This is what makes people question the media these days… Last Thursday, The Christian Science Monitor ran an article on the nature of self-publishing. The article, that interviews a self-published author, quotes a couple of industry experts, and details the obstacles that these authors face. My question is why anyone would consider this new information and therefore newsworthy?
The article begins with an interesting lede about self-published writer Larry Layman. He’s a policeman in Peoria, IL who writes his novels “in his police car during slow periods on patrol.” Now, although plenty of people might want to discuss Layman’s attention, it is an interesting image and beginning to the article.
The article then discusses iUniverse and how they charge $500 to print the books. The article gives a brief overview of the emergence of print-on-demand technology that fuels many new publishing ventures. All that information is fine and good, but nothing really new to anyone who has been paying attention to these matters.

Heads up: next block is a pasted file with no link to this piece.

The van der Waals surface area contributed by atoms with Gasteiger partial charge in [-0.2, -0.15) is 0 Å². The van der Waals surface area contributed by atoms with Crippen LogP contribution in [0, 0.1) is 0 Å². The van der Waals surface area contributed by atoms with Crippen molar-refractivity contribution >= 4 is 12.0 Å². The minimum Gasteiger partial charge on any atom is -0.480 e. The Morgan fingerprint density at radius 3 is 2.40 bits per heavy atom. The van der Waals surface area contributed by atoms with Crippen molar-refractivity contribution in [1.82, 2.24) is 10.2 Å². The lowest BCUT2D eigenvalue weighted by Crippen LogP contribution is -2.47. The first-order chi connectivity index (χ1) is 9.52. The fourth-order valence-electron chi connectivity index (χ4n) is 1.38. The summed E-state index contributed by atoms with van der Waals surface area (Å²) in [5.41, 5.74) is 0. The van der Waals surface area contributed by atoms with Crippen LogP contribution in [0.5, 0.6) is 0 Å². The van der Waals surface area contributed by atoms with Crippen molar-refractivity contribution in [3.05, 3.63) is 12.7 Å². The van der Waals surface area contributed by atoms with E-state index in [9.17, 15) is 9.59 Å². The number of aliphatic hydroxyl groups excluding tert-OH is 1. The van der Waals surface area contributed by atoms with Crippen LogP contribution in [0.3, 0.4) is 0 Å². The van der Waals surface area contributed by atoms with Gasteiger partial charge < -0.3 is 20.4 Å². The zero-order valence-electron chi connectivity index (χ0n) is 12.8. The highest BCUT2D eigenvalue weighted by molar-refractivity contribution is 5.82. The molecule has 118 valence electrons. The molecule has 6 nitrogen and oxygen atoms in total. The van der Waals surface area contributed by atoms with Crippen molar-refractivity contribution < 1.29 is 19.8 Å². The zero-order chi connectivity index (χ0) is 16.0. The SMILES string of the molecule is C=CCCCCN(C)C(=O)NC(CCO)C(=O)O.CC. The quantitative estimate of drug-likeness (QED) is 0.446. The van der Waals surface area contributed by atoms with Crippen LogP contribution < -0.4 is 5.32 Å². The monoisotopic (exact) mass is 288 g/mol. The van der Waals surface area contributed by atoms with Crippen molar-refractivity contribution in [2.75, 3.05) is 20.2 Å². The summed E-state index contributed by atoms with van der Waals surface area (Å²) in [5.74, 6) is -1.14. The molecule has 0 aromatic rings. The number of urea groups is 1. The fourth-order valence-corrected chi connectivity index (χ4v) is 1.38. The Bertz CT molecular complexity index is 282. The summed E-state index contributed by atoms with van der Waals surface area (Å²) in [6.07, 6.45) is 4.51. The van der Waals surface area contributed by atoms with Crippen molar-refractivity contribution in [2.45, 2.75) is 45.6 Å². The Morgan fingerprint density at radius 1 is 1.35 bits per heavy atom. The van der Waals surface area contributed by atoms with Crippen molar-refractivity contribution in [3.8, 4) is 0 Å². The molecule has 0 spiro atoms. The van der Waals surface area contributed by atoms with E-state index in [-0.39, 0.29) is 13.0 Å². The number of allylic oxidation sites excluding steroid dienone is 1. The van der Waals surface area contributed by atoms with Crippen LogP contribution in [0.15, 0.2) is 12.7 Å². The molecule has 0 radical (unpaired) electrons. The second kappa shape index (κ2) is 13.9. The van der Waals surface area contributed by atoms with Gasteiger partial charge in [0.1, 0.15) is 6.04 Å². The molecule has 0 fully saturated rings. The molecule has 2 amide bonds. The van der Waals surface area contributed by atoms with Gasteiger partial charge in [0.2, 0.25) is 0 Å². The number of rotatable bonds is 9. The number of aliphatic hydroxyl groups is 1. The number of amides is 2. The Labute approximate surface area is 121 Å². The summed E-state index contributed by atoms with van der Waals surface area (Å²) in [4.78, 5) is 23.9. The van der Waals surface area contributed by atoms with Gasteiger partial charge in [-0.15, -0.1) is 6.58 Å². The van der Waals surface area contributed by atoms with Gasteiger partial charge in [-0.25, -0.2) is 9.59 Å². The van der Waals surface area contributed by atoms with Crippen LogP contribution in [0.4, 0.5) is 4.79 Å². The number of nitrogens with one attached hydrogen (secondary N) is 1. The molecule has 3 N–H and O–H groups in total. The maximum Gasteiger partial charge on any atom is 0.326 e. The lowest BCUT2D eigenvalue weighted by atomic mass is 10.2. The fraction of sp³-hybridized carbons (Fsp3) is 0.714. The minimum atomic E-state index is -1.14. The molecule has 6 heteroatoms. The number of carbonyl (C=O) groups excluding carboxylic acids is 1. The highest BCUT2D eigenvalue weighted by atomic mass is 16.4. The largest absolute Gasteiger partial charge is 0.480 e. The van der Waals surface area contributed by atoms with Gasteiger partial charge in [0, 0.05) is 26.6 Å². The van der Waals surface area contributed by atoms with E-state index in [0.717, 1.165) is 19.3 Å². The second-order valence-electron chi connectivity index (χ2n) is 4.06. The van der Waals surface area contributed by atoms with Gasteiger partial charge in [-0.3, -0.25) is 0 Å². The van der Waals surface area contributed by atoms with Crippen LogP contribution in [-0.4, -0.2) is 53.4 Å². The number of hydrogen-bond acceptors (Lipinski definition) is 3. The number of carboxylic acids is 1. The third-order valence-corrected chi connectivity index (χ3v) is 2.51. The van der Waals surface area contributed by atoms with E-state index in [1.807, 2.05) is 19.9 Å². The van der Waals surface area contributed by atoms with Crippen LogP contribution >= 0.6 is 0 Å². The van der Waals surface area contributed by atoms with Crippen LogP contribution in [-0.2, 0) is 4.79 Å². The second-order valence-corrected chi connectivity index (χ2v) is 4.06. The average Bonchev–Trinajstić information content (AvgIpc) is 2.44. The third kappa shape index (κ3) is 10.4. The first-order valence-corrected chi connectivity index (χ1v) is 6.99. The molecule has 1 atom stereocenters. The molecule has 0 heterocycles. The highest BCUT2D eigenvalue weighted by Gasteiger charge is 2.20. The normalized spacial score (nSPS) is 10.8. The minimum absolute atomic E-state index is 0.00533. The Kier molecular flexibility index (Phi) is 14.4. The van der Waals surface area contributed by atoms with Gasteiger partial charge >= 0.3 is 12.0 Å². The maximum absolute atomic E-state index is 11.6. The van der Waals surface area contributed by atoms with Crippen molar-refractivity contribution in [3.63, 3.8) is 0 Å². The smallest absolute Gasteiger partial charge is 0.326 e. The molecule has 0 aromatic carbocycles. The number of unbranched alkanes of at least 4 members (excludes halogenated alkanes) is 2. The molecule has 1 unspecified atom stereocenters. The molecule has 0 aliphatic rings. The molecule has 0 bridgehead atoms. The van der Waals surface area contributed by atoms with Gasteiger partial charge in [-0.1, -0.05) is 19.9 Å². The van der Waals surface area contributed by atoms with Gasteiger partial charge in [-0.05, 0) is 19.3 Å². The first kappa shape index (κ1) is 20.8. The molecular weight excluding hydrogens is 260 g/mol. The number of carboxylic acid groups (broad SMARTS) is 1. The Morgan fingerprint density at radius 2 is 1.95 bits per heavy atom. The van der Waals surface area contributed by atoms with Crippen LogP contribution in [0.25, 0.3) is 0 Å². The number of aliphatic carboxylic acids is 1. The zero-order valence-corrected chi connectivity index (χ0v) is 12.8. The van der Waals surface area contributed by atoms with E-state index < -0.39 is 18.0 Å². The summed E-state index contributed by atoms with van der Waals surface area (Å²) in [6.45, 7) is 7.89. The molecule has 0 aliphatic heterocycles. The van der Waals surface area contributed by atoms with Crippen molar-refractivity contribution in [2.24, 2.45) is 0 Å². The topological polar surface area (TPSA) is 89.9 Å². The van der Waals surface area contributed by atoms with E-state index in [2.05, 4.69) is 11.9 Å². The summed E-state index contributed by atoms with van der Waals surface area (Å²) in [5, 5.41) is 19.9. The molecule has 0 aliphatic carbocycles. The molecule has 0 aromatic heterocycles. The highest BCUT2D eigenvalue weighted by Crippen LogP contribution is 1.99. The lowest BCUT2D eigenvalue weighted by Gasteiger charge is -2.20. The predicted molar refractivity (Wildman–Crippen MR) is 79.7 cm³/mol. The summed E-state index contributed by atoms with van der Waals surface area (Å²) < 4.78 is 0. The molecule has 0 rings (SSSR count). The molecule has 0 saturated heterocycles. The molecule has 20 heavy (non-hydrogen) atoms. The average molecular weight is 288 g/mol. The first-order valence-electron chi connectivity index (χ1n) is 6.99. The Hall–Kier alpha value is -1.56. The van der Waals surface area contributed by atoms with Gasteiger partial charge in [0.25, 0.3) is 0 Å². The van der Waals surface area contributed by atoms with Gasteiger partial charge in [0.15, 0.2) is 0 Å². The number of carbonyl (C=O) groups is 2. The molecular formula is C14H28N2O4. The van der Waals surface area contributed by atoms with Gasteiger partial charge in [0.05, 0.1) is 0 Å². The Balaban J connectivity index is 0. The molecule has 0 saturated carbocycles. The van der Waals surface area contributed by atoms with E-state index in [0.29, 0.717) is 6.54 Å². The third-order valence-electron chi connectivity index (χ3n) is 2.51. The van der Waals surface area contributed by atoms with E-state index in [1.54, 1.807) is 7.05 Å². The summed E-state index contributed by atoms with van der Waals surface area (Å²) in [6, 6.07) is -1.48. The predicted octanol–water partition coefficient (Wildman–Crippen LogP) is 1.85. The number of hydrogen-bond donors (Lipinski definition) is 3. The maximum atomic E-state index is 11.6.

Then, the old accusations against PublishAmerica are trotted out. The article states that “Earlier this year, a group of science-fiction writers wanted to see if a self- proclaimed discriminating publisher, PublishAmerica, bothered to read submissions. So they produced Atlanta Nights, which came to be dubbed the worst novel in history. The authors were told to write badly and had no idea of the novel’s plot or where their chapters would appear. Some chapters were duplicated or had no copy at all, and one featured random gibberish created by a computer. PublishAmerica initially sent an acceptance letter, but rescinded its offer the next day.”
I have a couple of criticisms about this segment of the article. First of all, the group of science-fiction authors named themselves Travis Tea as the “au